You’ve written your book – congratulations! Before publishing, though, there are three major steps left–one of the most important being editing.
Producing a draft is not writing a book. Writing is rewriting. I read that when I first started out, and it’s always stuck with me.
Most first drafts are a mess, plagued with wrong tenses, undeveloped characters, scrambled scenes, pages of meaningless tangents, etc. The real craft of writing a novel comes with the edits, the pulling apart and putting the story back together so it flows and interests a reader.
Editing and Editors
There’s a trend these days for indie authors to write and publish faster and faster. A writer friend just told me about someone who wrote and published one hundred books in a year!
He wrote 5,000 word novellas and used AI generators. Is this creative writing? It saddens me because this makes it harder for the rest of us who agonize over our stories. This isn’t a writer; this is someone trying to make money.
People scamming the system aside, there’s still a trend to write and publish faster. The logic is that more books increase an author’s chance the Amazon algorithm will boost the novels. It’s also because there’s so much competition for readers – over four million books were published in 2022 alone. Quantity over quality seems to be a trend for indie writers these days.
I think writing three or four books a year is writing fast, especially because the editing and marketing part of the process can take months. I would love to publish two books a year (a trend is a trend), but I’m not sure how feasible that is, especially because I want to continue producing quality work.
One reason it’s more complicated than you might think is the editing process. My second book, Fallen Spirits, which will be out in the first half of 2024, went through twelve personal edits, a developmental edit from a professional editor, and a professional copy edit, along with several beta readers. It’s taken about two and a half years to write. The edits alone cost around $2,000.
People writing dozens of books a year are most likely not getting professional editors to edit their manuscripts, unless they have the money to pay for help.
Rushing your work can hurt you as a writer. A first draft is not a completed manuscript for 99.99% of the population. On my twelfth edit, I found an inconsistency that had to be fixed because a reader would have picked it up. Yup. It took twelve edits to find it! Even the professional didn’t notice it.
I’m not saying you need dozens of edits, but editing and some type of editor is essential to help you through the process.
What if you can’t afford an editor?
This is tricky, and I know this is controversial. When I started writing, I believed every book needed professional edits done – and nowadays, you can pay for developmental, copy, sensitivity, line, and other edits, so it gets pricey. I sometimes think all I’m doing is funding the publishing industry.
Then there’s reality. I paid for developmental and copy edits for Fallen Spirits to learn the process, but, to be honest, I’m not sure I can afford it for book three, unless decent royalties start rolling in. So I’ll need to find other options that won’t hurt the quality of the work.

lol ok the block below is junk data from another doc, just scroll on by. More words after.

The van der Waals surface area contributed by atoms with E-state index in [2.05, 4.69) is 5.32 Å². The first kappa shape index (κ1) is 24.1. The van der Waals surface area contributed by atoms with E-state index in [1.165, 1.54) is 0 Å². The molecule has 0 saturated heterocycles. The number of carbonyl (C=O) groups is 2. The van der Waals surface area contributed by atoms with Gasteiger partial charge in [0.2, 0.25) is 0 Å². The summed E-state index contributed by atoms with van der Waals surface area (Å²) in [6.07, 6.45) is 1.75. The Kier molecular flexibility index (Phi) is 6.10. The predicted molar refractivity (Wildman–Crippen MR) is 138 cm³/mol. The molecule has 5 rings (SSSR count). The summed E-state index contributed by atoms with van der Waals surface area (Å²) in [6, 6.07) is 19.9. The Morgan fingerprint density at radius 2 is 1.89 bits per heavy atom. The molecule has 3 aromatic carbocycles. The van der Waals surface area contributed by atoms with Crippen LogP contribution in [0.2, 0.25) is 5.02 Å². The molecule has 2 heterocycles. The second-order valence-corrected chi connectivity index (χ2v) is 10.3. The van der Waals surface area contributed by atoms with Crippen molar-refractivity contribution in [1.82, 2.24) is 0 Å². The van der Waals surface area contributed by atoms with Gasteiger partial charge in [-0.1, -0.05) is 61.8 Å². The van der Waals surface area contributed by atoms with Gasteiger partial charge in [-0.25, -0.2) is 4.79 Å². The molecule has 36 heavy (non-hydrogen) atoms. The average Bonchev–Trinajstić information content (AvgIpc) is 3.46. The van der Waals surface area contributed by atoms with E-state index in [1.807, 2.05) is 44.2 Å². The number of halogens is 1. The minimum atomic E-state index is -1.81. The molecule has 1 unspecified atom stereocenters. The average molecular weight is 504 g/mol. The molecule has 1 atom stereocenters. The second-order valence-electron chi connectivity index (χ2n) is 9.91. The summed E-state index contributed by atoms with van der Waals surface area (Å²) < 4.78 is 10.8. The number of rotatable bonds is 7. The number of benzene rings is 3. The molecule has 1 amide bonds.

What are some options if you can’t afford a for-hire editor?
Find a fantastic critique group
Join a writing group of other authors who write in your genre and ask them to critique your work. I did this with my first book Rock Gods & Messy Monsters and was pleasantly surprised when a reviewer from an editor’s publication said the book was well edited. I spent over two years going through my manuscript line by line with four other people. It was time consuming, but it worked.
Offer to edit a similar author’s work if they’ll go through yours. Be sure the writer has some editing skills. You can do the same for proofreading.
Alpha and beta readers
You need alpha and beta readers, whether or not you get a professional edit. They’re people who read your book for free – though some readers are now charging for the service.
Alpha readers look at a first draft or early version of a book; a beta reader will read through it when you’re almost done. If you find a couple of excellent readers, it can help you circumvent an editor and reduce the overall cost of producing your book.
Do not ask your family or close friends – you won’t get the truth.
I discussed the types of people we need in our writing life in a previous article “Writing is a Team Sport” – check it out to learn more about critique groups and different types of readers.
Find a less seasoned editor
Try finding an editor early in their career. This is a gamble because the less-experienced person won’t have the same skills as a professional editor. But, if you’re lucky, you could find someone good who doesn’t charge too much money. Some editors charge five cents a word or more to go through your manuscript. An 80,000 word manuscript would cost $4,000! It adds up.
I just purchased a subscription to an online editing tool to help with copy and line editing. If you have some proofreading or copy editing skills, you might do this type of editing yourself with software. Still have others look at your work, though.
If you want to produce quality work, you must have your manuscript edited by someone other than yourself.
I know I’m being blasphemous by not demanding you use professional editors, but it’s not doable for every indie author. You have to decide what’s best for you.
In the meantime, keep writing!
Diane Hatz is the author of Rock Gods & Messy Monsters and the soon-to-be-released second book in the Mind Monster series, Fallen Spirits. She publishes Diane Discovers on Substack and has a private email list and newsletter for fans and supporters of her work.